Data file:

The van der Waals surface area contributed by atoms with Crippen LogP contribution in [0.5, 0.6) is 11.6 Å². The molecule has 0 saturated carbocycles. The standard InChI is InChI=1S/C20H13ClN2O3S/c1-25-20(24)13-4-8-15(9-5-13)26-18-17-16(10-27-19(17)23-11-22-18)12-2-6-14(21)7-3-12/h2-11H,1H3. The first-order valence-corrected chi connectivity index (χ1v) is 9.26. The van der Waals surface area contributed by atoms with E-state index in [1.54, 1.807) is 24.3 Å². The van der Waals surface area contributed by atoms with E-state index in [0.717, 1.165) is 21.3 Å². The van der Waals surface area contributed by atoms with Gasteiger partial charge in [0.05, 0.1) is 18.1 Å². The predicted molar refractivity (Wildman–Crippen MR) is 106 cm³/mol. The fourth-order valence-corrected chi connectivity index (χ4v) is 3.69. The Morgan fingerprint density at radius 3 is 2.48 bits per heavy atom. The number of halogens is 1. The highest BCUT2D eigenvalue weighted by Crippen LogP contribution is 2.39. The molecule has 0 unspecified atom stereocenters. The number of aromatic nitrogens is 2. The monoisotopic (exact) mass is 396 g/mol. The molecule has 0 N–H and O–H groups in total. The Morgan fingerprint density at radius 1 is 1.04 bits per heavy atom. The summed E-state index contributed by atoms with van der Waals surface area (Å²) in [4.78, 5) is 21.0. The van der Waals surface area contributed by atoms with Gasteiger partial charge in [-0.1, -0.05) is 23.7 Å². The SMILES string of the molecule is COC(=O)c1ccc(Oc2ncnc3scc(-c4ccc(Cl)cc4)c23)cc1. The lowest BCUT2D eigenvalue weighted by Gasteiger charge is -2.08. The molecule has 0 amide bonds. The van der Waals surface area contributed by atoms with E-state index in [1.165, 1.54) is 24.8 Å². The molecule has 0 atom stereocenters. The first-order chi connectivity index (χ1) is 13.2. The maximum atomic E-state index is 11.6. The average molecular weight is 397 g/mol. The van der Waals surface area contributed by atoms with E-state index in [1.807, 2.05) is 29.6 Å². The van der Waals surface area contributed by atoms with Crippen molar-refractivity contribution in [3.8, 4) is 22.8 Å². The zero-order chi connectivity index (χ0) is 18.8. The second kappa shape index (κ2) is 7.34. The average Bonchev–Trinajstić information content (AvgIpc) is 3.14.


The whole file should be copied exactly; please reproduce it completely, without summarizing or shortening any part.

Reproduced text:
The van der Waals surface area contributed by atoms with Crippen LogP contribution in [0.5, 0.6) is 11.6 Å². The molecule has 0 saturated carbocycles. The standard InChI is InChI=1S/C20H13ClN2O3S/c1-25-20(24)13-4-8-15(9-5-13)26-18-17-16(10-27-19(17)23-11-22-18)12-2-6-14(21)7-3-12/h2-11H,1H3. The first-order valence-corrected chi connectivity index (χ1v) is 9.26. The van der Waals surface area contributed by atoms with E-state index in [1.54, 1.807) is 24.3 Å². The van der Waals surface area contributed by atoms with E-state index in [0.717, 1.165) is 21.3 Å². The van der Waals surface area contributed by atoms with Gasteiger partial charge in [0.05, 0.1) is 18.1 Å². The predicted molar refractivity (Wildman–Crippen MR) is 106 cm³/mol. The fourth-order valence-corrected chi connectivity index (χ4v) is 3.69. The Morgan fingerprint density at radius 3 is 2.48 bits per heavy atom. The number of halogens is 1. The highest BCUT2D eigenvalue weighted by Crippen LogP contribution is 2.39. The molecule has 0 unspecified atom stereocenters. The number of aromatic nitrogens is 2. The monoisotopic (exact) mass is 396 g/mol. The molecule has 0 N–H and O–H groups in total. The Morgan fingerprint density at radius 1 is 1.04 bits per heavy atom. The summed E-state index contributed by atoms with van der Waals surface area (Å²) in [4.78, 5) is 21.0. The van der Waals surface area contributed by atoms with Gasteiger partial charge in [-0.1, -0.05) is 23.7 Å². The SMILES string of the molecule is COC(=O)c1ccc(Oc2ncnc3scc(-c4ccc(Cl)cc4)c23)cc1. The lowest BCUT2D eigenvalue weighted by Gasteiger charge is -2.08. The molecule has 0 amide bonds. The van der Waals surface area contributed by atoms with E-state index in [1.165, 1.54) is 24.8 Å². The molecule has 0 atom stereocenters. The first-order chi connectivity index (χ1) is 13.2. The maximum atomic E-state index is 11.6. The average molecular weight is 397 g/mol. The van der Waals surface area contributed by atoms with E-state index in [1.807, 2.05) is 29.6 Å². The van der Waals surface area contributed by atoms with Crippen molar-refractivity contribution in [3.8, 4) is 22.8 Å². The zero-order chi connectivity index (χ0) is 18.8. The second kappa shape index (κ2) is 7.34. The average Bonchev–Trinajstić information content (AvgIpc) is 3.14.